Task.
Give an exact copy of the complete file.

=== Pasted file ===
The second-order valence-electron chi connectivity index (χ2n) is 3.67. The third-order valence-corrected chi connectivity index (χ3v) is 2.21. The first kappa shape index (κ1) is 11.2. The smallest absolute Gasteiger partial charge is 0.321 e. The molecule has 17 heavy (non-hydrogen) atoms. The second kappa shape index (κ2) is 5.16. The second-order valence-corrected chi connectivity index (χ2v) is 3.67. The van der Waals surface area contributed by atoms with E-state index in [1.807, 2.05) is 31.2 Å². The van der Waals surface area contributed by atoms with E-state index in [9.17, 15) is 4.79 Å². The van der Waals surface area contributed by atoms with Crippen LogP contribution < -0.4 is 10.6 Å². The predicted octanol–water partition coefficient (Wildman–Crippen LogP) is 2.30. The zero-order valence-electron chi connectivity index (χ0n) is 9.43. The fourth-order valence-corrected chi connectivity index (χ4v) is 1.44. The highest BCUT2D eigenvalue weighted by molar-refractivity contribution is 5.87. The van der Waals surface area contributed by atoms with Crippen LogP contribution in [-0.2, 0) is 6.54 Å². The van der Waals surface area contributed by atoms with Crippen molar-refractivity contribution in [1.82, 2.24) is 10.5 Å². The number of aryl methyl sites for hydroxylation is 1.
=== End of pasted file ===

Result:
The second-order valence-electron chi connectivity index (χ2n) is 3.67. The third-order valence-corrected chi connectivity index (χ3v) is 2.21. The first kappa shape index (κ1) is 11.2. The smallest absolute Gasteiger partial charge is 0.321 e. The molecule has 17 heavy (non-hydrogen) atoms. The second kappa shape index (κ2) is 5.16. The second-order valence-corrected chi connectivity index (χ2v) is 3.67. The van der Waals surface area contributed by atoms with E-state index in [1.807, 2.05) is 31.2 Å². The van der Waals surface area contributed by atoms with E-state index in [9.17, 15) is 4.79 Å². The van der Waals surface area contributed by atoms with Crippen LogP contribution < -0.4 is 10.6 Å². The predicted octanol–water partition coefficient (Wildman–Crippen LogP) is 2.30. The zero-order valence-electron chi connectivity index (χ0n) is 9.43. The fourth-order valence-corrected chi connectivity index (χ4v) is 1.44. The highest BCUT2D eigenvalue weighted by molar-refractivity contribution is 5.87. The van der Waals surface area contributed by atoms with Crippen LogP contribution in [-0.2, 0) is 6.54 Å². The van der Waals surface area contributed by atoms with Crippen molar-refractivity contribution in [1.82, 2.24) is 10.5 Å². The number of aryl methyl sites for hydroxylation is 1.